Event Security is a hot-button issue for everyone these days. The first family, the royal family, heck, even your own family has no doubt been touched by security concerns at home, school, work or on the road. Event marketers are no exception. From red carpet affairs to county fairs, trade shows to fashion shows, having the proper security measures in place can ease the minds of attendees, exhibitors, speakers and celebrity guests, and even reduce insurance costs.
“Having event security sends guests the message that not only do you have their safety in mind, it tells them that the event is important enough to have security on hand,” says David Stone, ceo and founder of Stone Security Services, a former New York City detective and security expert whose company secures more than 500 events each year in Los Angeles, Miami and the Big Apple with event security agents, bodyguards and personal protection specialists. “This can be a great way to boost the prestige level of your event and to show others that you take event planning seriously enough to cover all contingencies.”
Event security is the one thing that planners and production companies tend to spend the least on, however. “But it is one of the most important things about your event,” Stone says. “The world security climate for the U. S. has changed. It’s unfortunate, but this is the time we live in.”
Here, Stone offers his top eight tips for event security in the modern world.
1. Enlist Expert Advice
Hire experts who know how to cope with large numbers of people and handle any situation or threat with a professional response that does not cause a scene. Ask for references and make sure they are properly insured. Many individuals state they have an event security company but don’t have insurance or experience.
2. Assess Your Event
Before requesting the number of event security guards you think you need, let the security expert assess your event based on capacity, attendees, venue and nature of your event to determine whether it is “high” or “low” profile experience.
“The organizer may describe the event as a product launch, but it could be for a sensitive product that may not be liked by certain people or groups. The same for charity events and fundraisers with corporate ceos and wealthy people in attendance,” Stone says. “Someone with a grudge against the company or the executive could try to come in and protest, disrupt or do harm.”
3. Prepare for Protest
Always be clear with the event security expert if the client sponsoring the event may draw hatred or negative feedback toward their mission. People may launch an attack against a company they feel discriminates against its workers, doesn’t pay them enough, mismanaged their retirement portfolios or any other reason they feel is justified.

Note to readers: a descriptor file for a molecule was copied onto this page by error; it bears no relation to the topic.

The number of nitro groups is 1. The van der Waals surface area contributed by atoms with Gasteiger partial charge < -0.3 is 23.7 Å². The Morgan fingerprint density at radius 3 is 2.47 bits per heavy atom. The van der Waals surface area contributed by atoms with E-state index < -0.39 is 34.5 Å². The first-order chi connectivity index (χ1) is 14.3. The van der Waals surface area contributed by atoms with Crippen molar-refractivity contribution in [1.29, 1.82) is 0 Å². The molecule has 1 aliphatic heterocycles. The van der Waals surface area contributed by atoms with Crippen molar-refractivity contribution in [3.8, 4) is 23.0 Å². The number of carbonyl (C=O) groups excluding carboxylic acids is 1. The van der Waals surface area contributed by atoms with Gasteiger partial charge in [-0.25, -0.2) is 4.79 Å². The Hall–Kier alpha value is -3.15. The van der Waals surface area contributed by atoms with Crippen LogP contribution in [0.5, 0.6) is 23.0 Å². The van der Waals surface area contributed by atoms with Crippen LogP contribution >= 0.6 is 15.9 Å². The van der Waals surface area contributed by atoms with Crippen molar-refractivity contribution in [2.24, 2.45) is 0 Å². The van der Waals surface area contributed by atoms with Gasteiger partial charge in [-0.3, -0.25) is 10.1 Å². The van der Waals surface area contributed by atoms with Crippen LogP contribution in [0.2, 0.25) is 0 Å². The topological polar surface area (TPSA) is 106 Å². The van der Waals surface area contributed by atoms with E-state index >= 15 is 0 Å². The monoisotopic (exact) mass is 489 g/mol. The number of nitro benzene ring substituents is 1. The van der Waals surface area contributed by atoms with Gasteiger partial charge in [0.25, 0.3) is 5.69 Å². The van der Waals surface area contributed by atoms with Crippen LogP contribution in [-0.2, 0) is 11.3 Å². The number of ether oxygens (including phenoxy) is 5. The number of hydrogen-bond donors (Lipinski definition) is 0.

Have the event security experts liaise with the local police department and let them know who and what is happening.
4. Screen Guests and Staff
Make sure all guests are properly screened and checked in with proper credentials. “Are you trying to prevent party crashers from sneaking in and having a few shrimp or bashing for a free beer, or are you trying to prevent a more serious disruption?” says Stone. The event security staff will familiarize themselves with the guest list and turn away those who have not been formally invited.
Additionally, have your event security partner screen all vendors and their employees supplying services, to see if they are biased towards the event.
5. Skip the Surprise Searches
Invitations should disclose that “all persons and property are subject to search” and proper ID is required. That way there will be no surprises at the door. Some events are no-cell phone zones. “We take their cell phones away so they can’t photograph what is going on, or post it to a social media site,” Stone says. “We check them with a coat-check ticket and they get it back on their way out.”
6. Budget for Safety
In today’s world climate of terrorism, for high-profile events save your money on the shrimp and lobster and direct it towards event security, walk-through metal detectors, K-9 sweeps and more. “If you shop by price, you will get your unwanted guests and sleeping guards,” Stone says. “Budget is very important. People need to know what they are getting themselves into and what the scope of their event is.”
A red-carpet affair with top-level security normally requires “platinum” level event security from a top-level provider with mostly off-duty police officers on hand. A middle-level package involves licensed security guards, perhaps someone who works as a janitor during the day and moonlights as a security guard by night. The lowest level provides fire guards, which are required by law and varies from state-to-state.
7. Have Medical Support
For large capacity events always have an emergency medical crew onsite for first response and to handle the unexpected food allergy, medical condition, heart attack or slip and fall head injury.
8. Create Clear Credentials
Always make sure that staff is clearly identified as staff, and not guests, with clear description of credentials.
by Sandra O’Loughlin